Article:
Now you know what tile to move in touchesMoved. However, I don't think hitTest is called as the touch is moved, so if no tile has been picked up yet, you may have to call it manually (you can get the point and event from the touch passed to touchesMoved.

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thanks, brian, that sounds like the right approach here. quick question, if i override the hitTest method in the board view, what exactly do I want to do inside of it? Do i want to cycle through all the tiles and check if the hit point hits any of the tiles? if so, what's the point of overriding the hitTest method to do that, why wouldn't I just check for that in the board's touch event methods (i.e. touchesBegan, touchesMoved, etc.)? –  BeachRunnerFred Dec 13 '10 at 17:42
    
Updated answer with more details –  Brian Dec 13 '10 at 18:19
    
thanks, brian, that helps a lot. I'll give it a shot! Also, since my board view contains other types of views than just the tiles, I assume I'll have to check the type of object that is returned from the call to [super hitTest] and make sure it's a tile view. should I just use [hitView isKindOfClass:[TileView class]] for this? –  BeachRunnerFred Dec 13 '10 at 18:33
    
just implemented this and it worked great! thanks again! –  BeachRunnerFred Dec 13 '10 at 20:57

Have you looked into the UIGestureRecognizer API? I think your best option would be to add a UIPanGestureRecognizer recognizer to your board's view which would then fire back the selector to your UIViewController.

Setup in ViewDidLoad:

UIPanGestureRecognizer *panGestureRecognizer = [[UIPanGestureRecognizer alloc]
                                                      initWithTarget:self action:@selector(handlePan:)];

[[self view] addGestureRecognizer:panGestureRecognizer];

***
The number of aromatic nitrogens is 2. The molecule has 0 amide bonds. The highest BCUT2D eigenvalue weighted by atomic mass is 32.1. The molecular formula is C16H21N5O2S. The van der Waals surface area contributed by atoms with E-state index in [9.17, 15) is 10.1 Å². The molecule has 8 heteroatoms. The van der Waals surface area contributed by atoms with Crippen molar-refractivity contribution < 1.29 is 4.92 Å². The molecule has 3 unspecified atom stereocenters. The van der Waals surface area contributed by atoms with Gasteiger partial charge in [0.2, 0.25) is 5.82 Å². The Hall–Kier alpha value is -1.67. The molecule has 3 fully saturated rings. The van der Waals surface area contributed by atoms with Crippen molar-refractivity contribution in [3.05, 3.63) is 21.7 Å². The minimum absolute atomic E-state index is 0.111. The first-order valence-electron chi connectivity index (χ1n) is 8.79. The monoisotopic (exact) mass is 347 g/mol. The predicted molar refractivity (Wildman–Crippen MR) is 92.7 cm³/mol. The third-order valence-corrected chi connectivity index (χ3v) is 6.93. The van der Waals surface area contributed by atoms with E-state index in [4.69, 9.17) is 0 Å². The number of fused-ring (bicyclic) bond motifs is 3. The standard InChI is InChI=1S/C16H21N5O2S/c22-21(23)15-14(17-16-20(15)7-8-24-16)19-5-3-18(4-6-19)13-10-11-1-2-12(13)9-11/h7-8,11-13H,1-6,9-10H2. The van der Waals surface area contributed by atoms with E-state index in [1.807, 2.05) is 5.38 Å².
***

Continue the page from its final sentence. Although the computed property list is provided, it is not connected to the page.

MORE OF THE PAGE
And then implemented the selector:

    - (void)handlePan:(UIPanGestureRecognizer *)gestureRecognizer{
          CGPoint currentPoint = [gesture locationInView:[self view]];
    }

When you set up the gesture recognizer you can set parameters to limit the callbacks (only recognize pans with 1 finger, etc. And in the callback you can check the gesture properties to see if the pan in continuing or if it's coming to an end. You can also grab the current point and determine if it's in or near a tile.

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thanks, cesarislaw. question, it seems like the point of your solution is to 1)detect a pan gesture and 2)get its current location so I can do whatever I want with it, is that right? If not, I apologize, I'm still relatively new to iOS. If so, why not just use the touchesMoved event method to get this information? thanks again! –  BeachRunnerFred Dec 13 '10 at 17:49
    
I found that the gesture's provided more control over feedback and did a lot of the low level work for me allowing me to focus on application logic instead of touch detection (is this a tap or a pan? etc.) My application was a drawing app which need to verify that the user was panning from one area to another in a specific order. Gestures are new with iOS4 so if you need 3.2 or older compatibility touch detection is your only option. –  cesarislaw Dec 13 '10 at 18:37
    
Also I vaguely remember running into some issues which touch events sometimes being intercepted by other views and not passed on (UIScrollView I want to say was especially bad about this). –  cesarislaw Dec 13 '10 at 18:40